The Eagles finally picked up their first win of the season on Sunday night when they upset the 49ers, 25-20, in a game between two of the most banged-up teams in what feels like a more-banged-up-than-usual NFL.
The laundry list of players currently on injured reserve extends well beyond the players held out in Week 5, and the Eagles added two more in Jason Peters and Trevor Williams on Saturday, putting their total at 11 so far just a quarter of the way into the season.
And in their win over San Francisco, the Eagles lost a couple more players to injury as both linebacker T.J. Edwards and safety Rudy Ford left the primetime victory with hamstring injuries that will keep them out for at least a bit.
“I’ll just start with T.J. [Edawards] and Rudy [Ford],” head coach Doug Pederson said on Monday. “Both of those guys, obviously injured in the game yesterday, it appears right now that they’re going to miss some time. Not sure of the actual length of time, but there’s a chance they miss [some].”
In the past, when Pederson has said “some time,” it’s typically been at least a week or two, and in some cases — like last week with Dallas Goedert — it means a player could be headed to injured reserve. Right now, that doesn’t seem to be the case, but it’s certainly worth keeping an eye on as Edwards is one of the team’s starting linebackers and Ford has not only been a depth safety, but also a big contributor on special teams throughout the season.
The bigger concern, however, could be Lane Johnson’s surgically-repaired ankle. Johnson already missed time earlier this season after undergoing a minor procedure late in camp to clean out some lose bodies in that ankle, and on Sunday night against the 49ers, it began to act up and caused him to miss more than a third of the game before eventually returning.
“In Lane’s case, just his ankle was sore and it’s something that, you know, obviously I don’t have that ankle injury or that type of injury, but it takes time to kind of loosen up and get warm,” Pederson explained. “And there were just a couple of plays early in the game where it didn’t feel right to him, so we wanted to make sure and get it loose and keep it loose. And he eventually came back and played well in the second half.”
That’s not the concerning part. When Johnson was out of the game Sunday night, Jason Kelce was the only projected OL starter still on the field, so the worry comes from the fact that Johnson’s ankle injury could linger throughout the season, especially as the weather starts to worsen.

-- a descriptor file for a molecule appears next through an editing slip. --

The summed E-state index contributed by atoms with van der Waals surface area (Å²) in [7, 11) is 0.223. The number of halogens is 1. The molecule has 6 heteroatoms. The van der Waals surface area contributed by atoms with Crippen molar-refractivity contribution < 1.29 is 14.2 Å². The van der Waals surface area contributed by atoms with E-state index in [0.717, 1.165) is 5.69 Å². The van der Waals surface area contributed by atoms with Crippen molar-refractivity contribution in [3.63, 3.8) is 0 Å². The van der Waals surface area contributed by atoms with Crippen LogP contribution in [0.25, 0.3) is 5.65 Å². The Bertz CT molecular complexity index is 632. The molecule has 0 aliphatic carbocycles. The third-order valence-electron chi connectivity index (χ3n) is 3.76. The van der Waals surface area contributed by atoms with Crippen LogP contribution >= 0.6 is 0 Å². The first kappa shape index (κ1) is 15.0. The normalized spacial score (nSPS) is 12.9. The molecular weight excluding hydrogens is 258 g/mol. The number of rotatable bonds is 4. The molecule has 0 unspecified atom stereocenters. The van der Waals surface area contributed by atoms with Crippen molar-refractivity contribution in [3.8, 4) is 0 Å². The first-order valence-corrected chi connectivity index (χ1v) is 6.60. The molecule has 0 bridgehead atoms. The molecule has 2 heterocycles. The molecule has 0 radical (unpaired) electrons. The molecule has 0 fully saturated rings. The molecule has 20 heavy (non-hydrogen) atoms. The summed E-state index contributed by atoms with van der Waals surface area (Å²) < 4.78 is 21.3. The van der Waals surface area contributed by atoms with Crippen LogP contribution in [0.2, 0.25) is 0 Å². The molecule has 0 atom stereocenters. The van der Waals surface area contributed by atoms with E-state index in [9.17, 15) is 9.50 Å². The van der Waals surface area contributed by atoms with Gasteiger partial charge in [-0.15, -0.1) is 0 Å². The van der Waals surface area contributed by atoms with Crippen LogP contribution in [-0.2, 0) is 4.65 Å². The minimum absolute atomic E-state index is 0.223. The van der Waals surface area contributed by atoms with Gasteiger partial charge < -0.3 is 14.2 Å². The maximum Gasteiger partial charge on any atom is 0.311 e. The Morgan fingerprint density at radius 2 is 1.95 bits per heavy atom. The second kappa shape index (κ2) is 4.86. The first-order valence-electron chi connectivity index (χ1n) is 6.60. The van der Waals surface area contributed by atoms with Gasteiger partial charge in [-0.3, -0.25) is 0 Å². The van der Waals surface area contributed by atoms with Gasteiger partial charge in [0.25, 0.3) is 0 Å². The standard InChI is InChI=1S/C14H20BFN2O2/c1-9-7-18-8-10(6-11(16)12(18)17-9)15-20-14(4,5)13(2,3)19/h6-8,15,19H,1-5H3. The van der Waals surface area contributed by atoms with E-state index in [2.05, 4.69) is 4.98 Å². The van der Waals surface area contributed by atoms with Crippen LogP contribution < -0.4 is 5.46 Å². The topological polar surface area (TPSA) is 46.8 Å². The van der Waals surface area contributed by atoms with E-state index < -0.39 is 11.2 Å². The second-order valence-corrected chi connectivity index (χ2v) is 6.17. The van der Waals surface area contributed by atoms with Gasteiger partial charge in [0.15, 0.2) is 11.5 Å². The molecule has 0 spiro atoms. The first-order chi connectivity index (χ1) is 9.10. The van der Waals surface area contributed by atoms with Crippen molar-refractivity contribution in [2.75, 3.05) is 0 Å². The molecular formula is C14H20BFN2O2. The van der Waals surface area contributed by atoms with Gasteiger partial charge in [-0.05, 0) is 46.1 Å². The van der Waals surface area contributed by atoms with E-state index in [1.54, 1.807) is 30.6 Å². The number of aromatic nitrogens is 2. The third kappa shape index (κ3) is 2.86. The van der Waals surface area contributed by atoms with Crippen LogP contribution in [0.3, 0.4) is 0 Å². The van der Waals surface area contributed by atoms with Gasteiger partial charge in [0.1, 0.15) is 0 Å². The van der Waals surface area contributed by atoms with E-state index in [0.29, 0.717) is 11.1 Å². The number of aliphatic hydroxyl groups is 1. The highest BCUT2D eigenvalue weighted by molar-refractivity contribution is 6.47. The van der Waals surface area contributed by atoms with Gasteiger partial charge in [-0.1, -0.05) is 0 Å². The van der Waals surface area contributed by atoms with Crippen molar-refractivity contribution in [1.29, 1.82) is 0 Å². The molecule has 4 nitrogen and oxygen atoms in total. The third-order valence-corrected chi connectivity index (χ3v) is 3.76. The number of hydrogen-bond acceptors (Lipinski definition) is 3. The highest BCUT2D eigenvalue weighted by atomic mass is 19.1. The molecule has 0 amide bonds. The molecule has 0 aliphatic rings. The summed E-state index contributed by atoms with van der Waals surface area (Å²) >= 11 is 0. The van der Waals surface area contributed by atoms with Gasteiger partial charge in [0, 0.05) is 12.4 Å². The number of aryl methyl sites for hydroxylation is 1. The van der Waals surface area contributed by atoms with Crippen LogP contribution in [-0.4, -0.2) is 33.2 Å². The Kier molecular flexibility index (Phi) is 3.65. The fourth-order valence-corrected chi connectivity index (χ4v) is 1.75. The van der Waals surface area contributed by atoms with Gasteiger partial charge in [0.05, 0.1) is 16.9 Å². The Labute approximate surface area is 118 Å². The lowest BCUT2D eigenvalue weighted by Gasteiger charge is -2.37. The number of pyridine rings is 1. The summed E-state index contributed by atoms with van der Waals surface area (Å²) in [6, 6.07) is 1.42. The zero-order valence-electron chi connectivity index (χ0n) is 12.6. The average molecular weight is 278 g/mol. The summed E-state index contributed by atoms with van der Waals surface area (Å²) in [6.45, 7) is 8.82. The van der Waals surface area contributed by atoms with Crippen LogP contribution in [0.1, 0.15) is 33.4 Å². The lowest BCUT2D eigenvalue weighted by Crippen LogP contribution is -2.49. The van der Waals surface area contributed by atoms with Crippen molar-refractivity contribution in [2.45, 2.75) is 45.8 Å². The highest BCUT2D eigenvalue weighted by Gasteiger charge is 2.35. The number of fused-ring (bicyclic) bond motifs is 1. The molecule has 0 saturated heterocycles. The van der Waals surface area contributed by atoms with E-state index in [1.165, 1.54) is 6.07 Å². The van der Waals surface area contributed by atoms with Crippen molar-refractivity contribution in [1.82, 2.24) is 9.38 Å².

The Eagles really need to hope that’s not the case, but as Pederson was quick to point out on Monday, playing through pain is just part of life in the NFL and Johnson, like many of his teammates, may just have to tough it out.
“It’s going to linger,” Pederson admitted. “We’re at that point now where everybody’s body is sore and the injuries that we have, they’re going to continue. I mean, you’re not going to get 100% healthy. There’s no way. We just don’t have time to get everybody 100%. It’s just the nature of the game. He’s a tough kid, he plays through it, and he’s going to have to continue playing through it the rest of the year.”
As for Miles Sanders, who was curiously not on the field for the Eagles finally drive against the 49ers, on which they needed just a first down to run out the clock and put away San Fran, Pederson said there is nothing to worry about and that Sanders is “fine.” Last week, Sanders’ usage dropped in the second half due to fatigue after the second-year running back was held out for almost the entirety of camp. Pederson said it was simply “situational football” that led to he and running backs coach Duce Staley turning to Corey Clement and Boston Scott for those crucial late-game carries.
Re: Miles Sanders not on field late. Says “don’t read into anything” and goes into situational, late-game football. Corey more of a bigger, power back who can grind out runs, Doug says.
— Geoff Mosher (@GeoffMosherNFL) October 5, 2020
That’s certainly curious. But, still, the Eagles escaped Sunday night’s win without any other major or season-ending injuries, and that in itself could be considered a victory for a team that’s already lost a starting lineup’s worth of players to injury, several of whom won’t be returning any time soon.
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